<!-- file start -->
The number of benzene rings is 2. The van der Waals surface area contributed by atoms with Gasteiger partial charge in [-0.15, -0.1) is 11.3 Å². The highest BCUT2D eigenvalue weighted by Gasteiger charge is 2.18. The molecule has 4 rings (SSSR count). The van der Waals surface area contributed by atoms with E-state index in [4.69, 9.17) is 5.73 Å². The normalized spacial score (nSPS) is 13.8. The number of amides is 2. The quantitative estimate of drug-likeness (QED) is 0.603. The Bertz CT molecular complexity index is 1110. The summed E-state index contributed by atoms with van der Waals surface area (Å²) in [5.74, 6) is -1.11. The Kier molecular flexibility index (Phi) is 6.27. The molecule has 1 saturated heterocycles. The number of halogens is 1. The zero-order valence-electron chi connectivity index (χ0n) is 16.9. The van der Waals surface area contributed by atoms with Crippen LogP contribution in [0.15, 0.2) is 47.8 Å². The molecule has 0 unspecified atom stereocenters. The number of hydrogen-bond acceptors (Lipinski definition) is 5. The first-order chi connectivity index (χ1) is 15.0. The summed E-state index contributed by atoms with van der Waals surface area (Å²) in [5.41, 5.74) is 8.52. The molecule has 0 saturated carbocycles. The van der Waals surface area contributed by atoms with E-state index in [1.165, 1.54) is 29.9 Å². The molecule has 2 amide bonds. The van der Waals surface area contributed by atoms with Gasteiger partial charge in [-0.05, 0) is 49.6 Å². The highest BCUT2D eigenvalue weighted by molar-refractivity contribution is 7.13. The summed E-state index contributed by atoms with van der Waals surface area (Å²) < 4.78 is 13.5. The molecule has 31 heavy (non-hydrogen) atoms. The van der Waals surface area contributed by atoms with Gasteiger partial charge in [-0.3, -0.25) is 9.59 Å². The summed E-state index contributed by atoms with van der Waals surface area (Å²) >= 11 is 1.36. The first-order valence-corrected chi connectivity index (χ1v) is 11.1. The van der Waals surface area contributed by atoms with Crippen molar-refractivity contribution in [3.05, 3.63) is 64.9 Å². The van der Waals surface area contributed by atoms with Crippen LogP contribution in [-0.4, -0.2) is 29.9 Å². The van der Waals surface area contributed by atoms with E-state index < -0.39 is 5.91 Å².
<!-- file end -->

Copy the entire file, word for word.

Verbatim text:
The number of benzene rings is 2. The van der Waals surface area contributed by atoms with Gasteiger partial charge in [-0.15, -0.1) is 11.3 Å². The highest BCUT2D eigenvalue weighted by Gasteiger charge is 2.18. The molecule has 4 rings (SSSR count). The van der Waals surface area contributed by atoms with E-state index in [4.69, 9.17) is 5.73 Å². The normalized spacial score (nSPS) is 13.8. The number of amides is 2. The quantitative estimate of drug-likeness (QED) is 0.603. The Bertz CT molecular complexity index is 1110. The summed E-state index contributed by atoms with van der Waals surface area (Å²) in [5.74, 6) is -1.11. The Kier molecular flexibility index (Phi) is 6.27. The molecule has 1 saturated heterocycles. The number of halogens is 1. The zero-order valence-electron chi connectivity index (χ0n) is 16.9. The van der Waals surface area contributed by atoms with Crippen LogP contribution in [0.15, 0.2) is 47.8 Å². The molecule has 0 unspecified atom stereocenters. The number of hydrogen-bond acceptors (Lipinski definition) is 5. The first-order chi connectivity index (χ1) is 15.0. The summed E-state index contributed by atoms with van der Waals surface area (Å²) in [5.41, 5.74) is 8.52. The molecule has 0 saturated carbocycles. The van der Waals surface area contributed by atoms with E-state index in [1.165, 1.54) is 29.9 Å². The molecule has 2 amide bonds. The van der Waals surface area contributed by atoms with Gasteiger partial charge in [-0.05, 0) is 49.6 Å². The highest BCUT2D eigenvalue weighted by molar-refractivity contribution is 7.13. The summed E-state index contributed by atoms with van der Waals surface area (Å²) < 4.78 is 13.5. The molecule has 31 heavy (non-hydrogen) atoms. The van der Waals surface area contributed by atoms with Gasteiger partial charge in [-0.3, -0.25) is 9.59 Å². The summed E-state index contributed by atoms with van der Waals surface area (Å²) >= 11 is 1.36. The first-order valence-corrected chi connectivity index (χ1v) is 11.1. The van der Waals surface area contributed by atoms with Crippen molar-refractivity contribution in [3.05, 3.63) is 64.9 Å². The van der Waals surface area contributed by atoms with Crippen LogP contribution in [-0.4, -0.2) is 29.9 Å². The van der Waals surface area contributed by atoms with E-state index < -0.39 is 5.91 Å².